Author asks: Is marriage for white people?
Angela Mulholland, CTVNews.ca
Published Tuesday, February 14, 2012 12:17PM EST
How did marriage become so unpopular among black Americans? That's the question author Ralph Richard Banks asks in a new book that is generating lots of discussion -- and its share of controversy.
Banks, a law professor at Stanford University, says he came up with the title for his book after reading a 2006 Washington Post article in which a journalist, talking to a group of students about marriage, was told by a 12-year-old boy that marriage was "for white people."
"I was struck by that, because that is the starkest expression one can imagine of the view that marriage has declined so much among African-Americans. That it's not something that black people do; it's only something white people do," Banks told CTV's Canada AM Tuesday.
So Banks decided to turn the boy's statement into a question and investigate how perceptions of marriage are changing among American society.
The book, he says, took over a decade to put together, as he gathered research from a number of different areas, including sociology, psychology, the law, economics, and education.
The final result is a book that answers some provocative questions and opens the discussion about whether society is adjusting to its own changing views on marriage.
"The book was difficult to write because I had to address things that are challenging and that relate to all of our intimate lives. And it sort of implicates everyone," Banks says.
It's no surprise to most of us that fewer people are choosing marriage these days -- not only in America, but throughout most of the Western world. But the drop in marriage rates is most pronounced among African-Americans, a racial group that is leading the shift.
"So what I wanted to do was ask: how we can understand our society better by looking at the experience of African-Americans?" Banks says.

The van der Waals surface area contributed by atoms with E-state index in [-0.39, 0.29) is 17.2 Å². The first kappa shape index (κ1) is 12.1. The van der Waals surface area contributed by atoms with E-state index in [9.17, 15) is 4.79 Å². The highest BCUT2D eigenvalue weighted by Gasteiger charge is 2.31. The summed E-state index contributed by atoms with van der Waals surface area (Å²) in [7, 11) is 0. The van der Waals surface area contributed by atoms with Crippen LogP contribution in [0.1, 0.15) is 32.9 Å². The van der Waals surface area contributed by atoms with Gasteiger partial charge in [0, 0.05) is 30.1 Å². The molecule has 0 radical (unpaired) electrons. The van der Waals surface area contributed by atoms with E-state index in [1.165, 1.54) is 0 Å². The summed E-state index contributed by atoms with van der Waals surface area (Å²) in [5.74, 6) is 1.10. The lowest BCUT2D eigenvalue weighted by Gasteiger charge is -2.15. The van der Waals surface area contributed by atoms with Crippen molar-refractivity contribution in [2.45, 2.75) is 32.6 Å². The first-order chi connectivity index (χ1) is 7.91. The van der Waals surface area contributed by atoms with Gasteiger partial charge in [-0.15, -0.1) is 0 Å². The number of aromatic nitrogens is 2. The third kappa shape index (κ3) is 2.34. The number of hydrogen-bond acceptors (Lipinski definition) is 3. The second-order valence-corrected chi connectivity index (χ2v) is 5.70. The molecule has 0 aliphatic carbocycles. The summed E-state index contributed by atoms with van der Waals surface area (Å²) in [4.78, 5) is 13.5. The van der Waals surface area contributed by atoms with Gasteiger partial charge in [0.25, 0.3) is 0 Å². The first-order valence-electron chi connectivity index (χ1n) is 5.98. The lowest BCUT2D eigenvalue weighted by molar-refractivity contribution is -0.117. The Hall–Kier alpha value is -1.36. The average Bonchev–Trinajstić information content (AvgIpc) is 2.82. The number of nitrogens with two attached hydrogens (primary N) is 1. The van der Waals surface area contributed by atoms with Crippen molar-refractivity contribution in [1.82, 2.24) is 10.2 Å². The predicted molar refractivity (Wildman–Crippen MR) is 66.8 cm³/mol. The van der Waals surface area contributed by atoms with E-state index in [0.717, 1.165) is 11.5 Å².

He found that there are essentially two main ways in which the black experience is representative of all of society.
The first is the overall marriage rate decline. There are now more unmarried white women than ever before. Among black women, it's declined the most: almost 70 per cent of black women are unmarried, Banks found.
The other change is in the relationship of husbands and wives. Wives are more likely than ever to earn more, or be better educated, than their husbands, because women have moved ahead educationally and men have fallen behind.
"This trend, as well, is most pronounced among African-Americans, where more than 50 per cent of college-educated black women are married to less-educated or lower-earning men," says Banks.
These changes among the relationships between men and women are also affecting another group: their children. Banks found that more children are being born to unmarried parents.
"This is socially significant," says Banks. "A full 70 per cent of black children are born to unmarried parents in the U.S. This number is higher than it is ever been. And an increasing number of white children are born to unmarried parents," he says.
In the U.S., about 40 per cent of all children are born to unmarried parents, and the percentage rises the younger that the mothers are.
"These are not numbers we should be enthusiastic about, because it is the case that, all things considered, kids do best when they're raised by both parents who are in a loving, functional relationship," says Banks.
In the book, Banks notes that interracial marriage is also on the rise – a development that he sees as positive.
"It's a positive development because it reflects the fact that people can make choices that are best for them," he says.
That's a position that some have taken exception with. In the book, Banks even goes so far as to encourage educated black women to look outside their race to find suitable partners.
Not everyone has accepted Banks' message, with some wondering why women's worth needs to be defined by marriage and others suggesting he is advocating "racial genocide."
Banks says he doesn't mind the controversy, because at least it gets people talking about a topic that many have chosen not to address.
Controversy is good, Banks has been quoted as saying: "A conversation exists where before there was silence."